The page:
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Testing a Prospective Nanny or Housekeeper for Tuberculosis

Jun 20, 2008
In 1989, Center for Disease Control and Prevention announced the goal of eliminating Tuberculosis (TB) from the United States by year 2010.

However, today TB and drug-resistant TB cases are continuously reported in every state. An estimated 10 to 15 million persons in the United States are infected. More than 14,000 cases were reported in 2003 in the U.S. TB killed 1.7 million people in 2003. It remains the leading killer of adults in the world.

The increase in TB worldwide is due, in part, to the expansion of the HIV/AIDS pandemic (at least one-third of the people with HIV die of TB. Social forces such as racism, sexism, other social inequalities and political violence and poverty contribute to the spread of HIV/AIDS and TB.

Drugs that could stop or slow down these epidemics, such as first hand anti-tuberculosis medications and anti-retrovirals are not available in impoverished countries where they are needed most.

In the United States, and especially in California, Tuberculosis is largely an immigrants' affliction. In a recent report by the state's Department of Health Services, California led the nation in the number of new TB cases reported last year - 2,989. Three-quarters of those were among people born outside of the United States and nearly a fifth were younger than 16.

Experts say that many immigrants bring the bacterium from countries, including Mexico (24%), the Philippines (14%), Viet Nam (9%) and other foreign born (29%) where TB is endemic and health systems are relatively weak.

Many immigrants come infected but undetected due to inadequate screening of new immigrants who are foreign students, workers and visitors. Only refugees are screened, and that system is not flawless. The concern is how entrenched TB remains in some immigrant enclaves and how 1% to 2% (8 to 10 cases) in California is resistant to standard antibiotics. This, of course, has given fuel to the fire over illegal immigration.

Many people from immigrant families live in the poorest and most crowded neighborhoods in the Los Angeles area. With its large immigrant population and dense neighborhoods, Los Angeles County is a TB stronghold. It had 930 tuberculosis cases in 2004, more than most states, according to Health Department figures. They live in the most likely places to find tuberculosis.

Due to financial constraints, they may think it is merely a cold and not seek medical help until they are really sick. Understanding TB and how it is carried and contracted should be of interest to you if you have an immigrant working on a daily basis with you and your family members.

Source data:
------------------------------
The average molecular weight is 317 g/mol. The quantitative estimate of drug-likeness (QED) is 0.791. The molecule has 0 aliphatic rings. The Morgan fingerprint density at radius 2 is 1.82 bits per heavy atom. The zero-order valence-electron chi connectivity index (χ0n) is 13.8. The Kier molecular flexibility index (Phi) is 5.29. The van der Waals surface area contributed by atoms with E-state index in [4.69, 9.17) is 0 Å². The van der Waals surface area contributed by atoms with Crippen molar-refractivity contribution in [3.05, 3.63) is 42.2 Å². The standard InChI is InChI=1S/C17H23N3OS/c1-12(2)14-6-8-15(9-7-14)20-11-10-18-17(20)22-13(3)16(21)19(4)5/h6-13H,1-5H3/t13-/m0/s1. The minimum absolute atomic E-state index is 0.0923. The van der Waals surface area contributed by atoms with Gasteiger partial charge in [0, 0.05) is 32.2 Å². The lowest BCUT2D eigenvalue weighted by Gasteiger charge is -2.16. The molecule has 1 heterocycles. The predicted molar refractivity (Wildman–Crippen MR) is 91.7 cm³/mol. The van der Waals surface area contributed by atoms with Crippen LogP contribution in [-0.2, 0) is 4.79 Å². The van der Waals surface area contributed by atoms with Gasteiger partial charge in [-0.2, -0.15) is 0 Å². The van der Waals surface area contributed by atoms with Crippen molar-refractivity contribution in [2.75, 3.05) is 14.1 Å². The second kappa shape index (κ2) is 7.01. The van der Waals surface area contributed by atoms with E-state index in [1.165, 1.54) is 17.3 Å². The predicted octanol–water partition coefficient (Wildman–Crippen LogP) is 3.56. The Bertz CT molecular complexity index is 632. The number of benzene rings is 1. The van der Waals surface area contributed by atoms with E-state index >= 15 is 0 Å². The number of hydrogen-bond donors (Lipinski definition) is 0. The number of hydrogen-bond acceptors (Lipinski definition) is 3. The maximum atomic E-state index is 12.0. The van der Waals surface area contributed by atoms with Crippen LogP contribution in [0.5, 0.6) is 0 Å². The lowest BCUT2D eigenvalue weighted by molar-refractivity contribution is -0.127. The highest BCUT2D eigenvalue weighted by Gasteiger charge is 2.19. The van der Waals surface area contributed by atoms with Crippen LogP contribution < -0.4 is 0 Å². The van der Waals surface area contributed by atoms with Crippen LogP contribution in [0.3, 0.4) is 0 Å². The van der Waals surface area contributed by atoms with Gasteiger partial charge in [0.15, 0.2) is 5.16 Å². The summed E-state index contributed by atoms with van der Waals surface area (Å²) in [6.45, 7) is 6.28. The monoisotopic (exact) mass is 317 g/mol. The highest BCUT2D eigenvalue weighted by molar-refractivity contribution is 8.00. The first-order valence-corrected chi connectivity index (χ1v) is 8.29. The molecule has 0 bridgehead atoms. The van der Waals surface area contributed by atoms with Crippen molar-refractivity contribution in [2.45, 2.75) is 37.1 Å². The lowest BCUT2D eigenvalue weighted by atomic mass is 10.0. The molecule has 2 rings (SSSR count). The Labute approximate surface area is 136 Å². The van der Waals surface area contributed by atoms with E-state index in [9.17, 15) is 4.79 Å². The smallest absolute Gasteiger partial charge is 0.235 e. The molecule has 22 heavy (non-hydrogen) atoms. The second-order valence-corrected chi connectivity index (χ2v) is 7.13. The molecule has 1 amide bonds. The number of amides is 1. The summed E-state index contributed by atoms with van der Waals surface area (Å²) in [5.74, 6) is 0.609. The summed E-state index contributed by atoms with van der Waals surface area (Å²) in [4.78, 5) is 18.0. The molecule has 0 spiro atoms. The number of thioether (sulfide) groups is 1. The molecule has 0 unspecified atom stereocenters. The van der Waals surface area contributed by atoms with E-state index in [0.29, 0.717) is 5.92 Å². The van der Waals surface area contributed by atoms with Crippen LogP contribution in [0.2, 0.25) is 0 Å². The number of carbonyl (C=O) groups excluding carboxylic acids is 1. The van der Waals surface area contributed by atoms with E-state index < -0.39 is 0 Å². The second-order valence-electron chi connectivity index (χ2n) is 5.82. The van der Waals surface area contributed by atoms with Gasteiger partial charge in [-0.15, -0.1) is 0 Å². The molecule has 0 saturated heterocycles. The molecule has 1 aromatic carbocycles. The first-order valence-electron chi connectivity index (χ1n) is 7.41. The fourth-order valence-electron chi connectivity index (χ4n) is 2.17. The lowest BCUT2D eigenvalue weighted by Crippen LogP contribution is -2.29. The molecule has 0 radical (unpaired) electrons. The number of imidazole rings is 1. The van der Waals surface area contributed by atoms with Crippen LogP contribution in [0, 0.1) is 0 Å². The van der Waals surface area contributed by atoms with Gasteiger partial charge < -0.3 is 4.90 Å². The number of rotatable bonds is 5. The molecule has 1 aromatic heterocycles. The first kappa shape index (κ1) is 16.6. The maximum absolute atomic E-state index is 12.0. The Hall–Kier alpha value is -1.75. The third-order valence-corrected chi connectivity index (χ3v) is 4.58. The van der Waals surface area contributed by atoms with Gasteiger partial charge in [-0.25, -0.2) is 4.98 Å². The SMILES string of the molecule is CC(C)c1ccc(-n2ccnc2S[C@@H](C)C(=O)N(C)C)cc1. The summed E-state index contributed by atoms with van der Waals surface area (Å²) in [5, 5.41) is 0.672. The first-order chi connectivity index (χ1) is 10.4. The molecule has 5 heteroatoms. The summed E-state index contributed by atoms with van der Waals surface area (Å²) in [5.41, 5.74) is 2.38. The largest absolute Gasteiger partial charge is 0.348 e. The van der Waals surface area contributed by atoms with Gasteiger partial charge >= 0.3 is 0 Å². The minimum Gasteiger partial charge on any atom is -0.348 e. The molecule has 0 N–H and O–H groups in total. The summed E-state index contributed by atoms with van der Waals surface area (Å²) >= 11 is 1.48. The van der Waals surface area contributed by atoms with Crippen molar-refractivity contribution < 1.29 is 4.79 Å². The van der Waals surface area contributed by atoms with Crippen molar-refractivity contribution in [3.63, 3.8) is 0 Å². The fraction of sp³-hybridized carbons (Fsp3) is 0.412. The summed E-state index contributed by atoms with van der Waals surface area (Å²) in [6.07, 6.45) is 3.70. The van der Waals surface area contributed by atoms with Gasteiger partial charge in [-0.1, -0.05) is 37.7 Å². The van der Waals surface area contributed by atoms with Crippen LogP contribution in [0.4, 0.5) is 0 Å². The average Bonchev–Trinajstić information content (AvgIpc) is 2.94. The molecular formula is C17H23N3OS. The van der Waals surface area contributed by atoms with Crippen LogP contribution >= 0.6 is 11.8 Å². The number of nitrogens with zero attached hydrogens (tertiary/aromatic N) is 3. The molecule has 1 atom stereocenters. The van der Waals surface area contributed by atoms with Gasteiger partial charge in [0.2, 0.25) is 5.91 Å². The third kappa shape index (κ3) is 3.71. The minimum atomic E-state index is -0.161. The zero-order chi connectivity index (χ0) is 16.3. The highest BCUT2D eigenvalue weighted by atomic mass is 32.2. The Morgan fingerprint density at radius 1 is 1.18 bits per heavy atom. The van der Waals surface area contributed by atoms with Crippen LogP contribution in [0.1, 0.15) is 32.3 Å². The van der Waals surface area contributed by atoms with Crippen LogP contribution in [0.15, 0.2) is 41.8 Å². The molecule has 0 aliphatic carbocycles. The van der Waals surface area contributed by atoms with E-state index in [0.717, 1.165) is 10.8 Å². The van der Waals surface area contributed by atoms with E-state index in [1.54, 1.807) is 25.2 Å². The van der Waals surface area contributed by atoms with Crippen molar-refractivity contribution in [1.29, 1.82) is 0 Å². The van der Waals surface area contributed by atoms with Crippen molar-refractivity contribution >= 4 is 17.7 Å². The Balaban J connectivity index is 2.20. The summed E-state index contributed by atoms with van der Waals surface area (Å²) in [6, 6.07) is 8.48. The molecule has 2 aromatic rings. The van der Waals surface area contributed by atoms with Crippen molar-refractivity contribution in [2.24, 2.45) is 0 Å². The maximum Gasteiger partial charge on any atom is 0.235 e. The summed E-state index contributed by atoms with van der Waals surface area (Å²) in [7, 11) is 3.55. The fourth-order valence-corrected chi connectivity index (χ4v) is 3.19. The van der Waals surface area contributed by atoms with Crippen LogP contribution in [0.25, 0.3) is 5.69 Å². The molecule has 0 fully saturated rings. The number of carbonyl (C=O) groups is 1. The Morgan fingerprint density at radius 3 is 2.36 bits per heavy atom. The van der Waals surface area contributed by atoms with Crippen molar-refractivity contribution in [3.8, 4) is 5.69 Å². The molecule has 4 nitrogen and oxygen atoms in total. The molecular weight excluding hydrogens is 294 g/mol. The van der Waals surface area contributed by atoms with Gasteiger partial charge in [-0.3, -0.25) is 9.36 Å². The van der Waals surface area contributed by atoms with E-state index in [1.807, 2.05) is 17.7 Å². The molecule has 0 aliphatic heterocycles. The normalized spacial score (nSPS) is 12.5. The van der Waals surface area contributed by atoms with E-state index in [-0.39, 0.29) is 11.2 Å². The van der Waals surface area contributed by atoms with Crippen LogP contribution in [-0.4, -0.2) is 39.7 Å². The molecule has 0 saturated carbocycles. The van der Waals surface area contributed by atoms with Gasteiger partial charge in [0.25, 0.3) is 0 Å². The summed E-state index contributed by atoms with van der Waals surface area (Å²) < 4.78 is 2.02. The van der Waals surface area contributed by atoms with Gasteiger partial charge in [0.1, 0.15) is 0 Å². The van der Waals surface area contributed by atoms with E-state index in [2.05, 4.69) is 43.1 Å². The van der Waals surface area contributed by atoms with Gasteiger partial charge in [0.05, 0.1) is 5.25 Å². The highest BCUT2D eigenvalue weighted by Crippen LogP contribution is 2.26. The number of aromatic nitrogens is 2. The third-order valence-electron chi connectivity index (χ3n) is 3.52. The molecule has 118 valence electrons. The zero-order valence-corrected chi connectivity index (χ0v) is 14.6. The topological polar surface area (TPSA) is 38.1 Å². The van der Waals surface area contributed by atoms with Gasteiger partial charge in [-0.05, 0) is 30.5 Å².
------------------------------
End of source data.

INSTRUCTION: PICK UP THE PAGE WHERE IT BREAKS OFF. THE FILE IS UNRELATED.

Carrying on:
Tuberculosis (TB) is a disease caused by bacteria that usually attacks the lungs. It travels through the blood and can also attack other parts of the body such as the kidney, spine and brain. If not treated properly, it can be fatal. TB is spread through the air from one person to another when a person with the active TB disease of the lungs or throat coughs or sneezes.

People may breathe in these bacteria and become infected. However, not everyone infected with TB bacteria actually becomes sick. In most cases, the people who breathe in the bacteria can fight it so that it does not grow. The bacteria become inactive, but remain alive in the body and can become active later. This is what is called "latent TB infection." People who have latent TB infection have a positive skin test reaction but do not feel sick, have any symptoms nor can they spread TB and they have a normal chest x-ray and sputum (phlegm) test; however, some who have weak immune systems do go on to develop TB disease.

Babies and young children have weak immune systems. People with active TB can get treated with medicine and get cured and those with latent TB can take medicine so that they will not develop the active TB disease. The TB disease attacks the tissue and can actually create a hole in the lung.

The following are symptoms of active TB disease:

A bad cough that lasts longer than 2 weeks;
Pain in the chest;
Coughing up blood r phlegm from deep inside the lungs
Weakness or fatigue
Weight loss
No appetite
Chills and fever

An important question when hiring a nanny or housekeeper would be how do you confront your prospective employee with the concept of getting TB tested prior to coming to your home to work with your newborn child. If you are working with an agency, you should ask them to have their applicant tested for TB. Your decision to hire this employee would be subject to the test results.

This can get sticky, if you are dealing with a prospective nanny or housekeeper directly. You may not want to inform this applicant that you will only hire her/him based on the test results. This could get messy. The way to approach the offer would be to say that you would like to have the following medical tests performed and that you will be concurrently checking references along with criminal and DMV records to determine a job offer. If the TB skin reaction test comes back positive, you would need a chest x-ray to see if the TB is in effect latent and inactive. As mentioned earlier, with medication, this condition can be controlled and never develop into active TB.

You may or may not feel comfortable about not knowing whether or not the employee would take the necessary medication. What is most important, however, is that you know the test results so that you can incorporate this information into your decision making when hiring household help, housekeeper or nanny.
About the Author
Marta Perrone, author of How to Find, Hire, Train and Maintain Household Help. Free report: Top 10 Mistakes Household Employers Make When Recruiting Help.
http://www.domesticpublications.com, http://domestic-connections.com, http://martaperrone.com
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